When it comes to investing in publicly traded companies there are myriad considerations, but none more important than the price of the stock. The price per share, or PPS, is the unit cost paid or received for each share of stock bought or sold. Just as with any type of economic transaction, the price paid or received in consideration of goods or services is representative of the perceived value or utility of the item to both the purchaser and seller.
Stock prices of publicly traded companies in the United States and abroad are quoted on exchanges and electronic networks, such as the New York Stock Exchange and NASDAQ, respectively. The stock price quoted is a snapshot of the market value or cost per share at any given moment. Stock quotations consist of two prices commonly referred to as the "bid" and the "ask." The bid price represents the price per share a seller will receive, while the ask price represents the price per share a buyer will pay. The actual share price listed is referred to as the “last” quotation, representing the price paid or received for the most recent transaction in the stock.
When a company first decides to go public they issues shares in an initial public offering, or IPO, at a price determined to represent fair value to both themselves and potential investors. Immediately thereafter shares begin to trade in the secondary market and become available to be bought and sold on various exchanges. Share price fluctuates in the secondary market based on supply and demand. As more investors seek to purchase shares, the price per share increases based on increased demand. When demand among investors decreases, the oversupply of shares available results in the price per share decreasing until such time as buyers' demand again increases.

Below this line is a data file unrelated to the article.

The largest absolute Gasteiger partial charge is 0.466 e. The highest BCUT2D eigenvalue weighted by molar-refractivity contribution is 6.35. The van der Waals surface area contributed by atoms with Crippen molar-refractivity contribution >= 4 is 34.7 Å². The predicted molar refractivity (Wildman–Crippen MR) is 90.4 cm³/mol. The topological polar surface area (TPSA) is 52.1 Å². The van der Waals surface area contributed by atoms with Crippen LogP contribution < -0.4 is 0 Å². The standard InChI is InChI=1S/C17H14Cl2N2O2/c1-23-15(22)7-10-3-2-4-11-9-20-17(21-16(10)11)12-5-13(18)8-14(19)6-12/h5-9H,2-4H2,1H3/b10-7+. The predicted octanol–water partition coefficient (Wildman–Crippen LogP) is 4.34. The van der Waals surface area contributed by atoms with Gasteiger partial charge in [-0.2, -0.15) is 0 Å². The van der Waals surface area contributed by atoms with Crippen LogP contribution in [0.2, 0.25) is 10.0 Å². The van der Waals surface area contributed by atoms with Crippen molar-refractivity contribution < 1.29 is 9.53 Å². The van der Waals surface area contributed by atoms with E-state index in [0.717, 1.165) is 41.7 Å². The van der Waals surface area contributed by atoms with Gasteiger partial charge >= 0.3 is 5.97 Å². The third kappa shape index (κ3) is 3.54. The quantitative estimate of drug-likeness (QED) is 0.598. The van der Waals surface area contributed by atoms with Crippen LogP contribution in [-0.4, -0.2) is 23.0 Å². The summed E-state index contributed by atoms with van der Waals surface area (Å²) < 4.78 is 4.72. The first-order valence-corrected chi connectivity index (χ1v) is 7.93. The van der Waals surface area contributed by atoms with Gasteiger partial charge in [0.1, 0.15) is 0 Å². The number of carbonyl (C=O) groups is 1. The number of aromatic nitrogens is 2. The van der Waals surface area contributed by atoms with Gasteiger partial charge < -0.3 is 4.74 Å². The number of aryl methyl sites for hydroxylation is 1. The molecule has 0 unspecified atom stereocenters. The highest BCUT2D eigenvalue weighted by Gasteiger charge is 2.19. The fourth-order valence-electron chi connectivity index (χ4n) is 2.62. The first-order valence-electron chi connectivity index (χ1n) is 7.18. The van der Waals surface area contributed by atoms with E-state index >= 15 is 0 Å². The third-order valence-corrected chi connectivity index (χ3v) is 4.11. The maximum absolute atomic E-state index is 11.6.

The share price of a public company is a measure of its perceived value among investors. Speculation as to the company's future growth prospects is a major factor affecting the stock price. Additionally, there are numerous fundamental issues influencing price movement, such as the revenue generated from operations, management's ability to operate the company profitably, the company's competitive advantages and their comparative value versus that of their competitors. Separately, there are general market issues that constantly factor into the price per share of a company's stock, such as the current business and macroeconomic environment, as well as the prevailing bullish or bearish market sentiment among investors.
PPS is important to investors contemplating investment in a stock. The decision to buy or sell a stock at any given time is based foremost on whether the investor believes the stock price is high, low or fairly priced after considering the various factors influencing the current and potential future value of the company. Ultimately, the price per share paid or received by an investor becomes their basis or benchmark for determining profit or loss in their investment.
Louis Horkan is a veteran trader, analyst and business strategist with more than 25 years of experience trading in and writing about business and the global financial markets. His articles and commentary have been featured online and in magazines and he's appeared on radio and TV as a strategy/trading expert. Horkan is currently completing a book on commodities trading.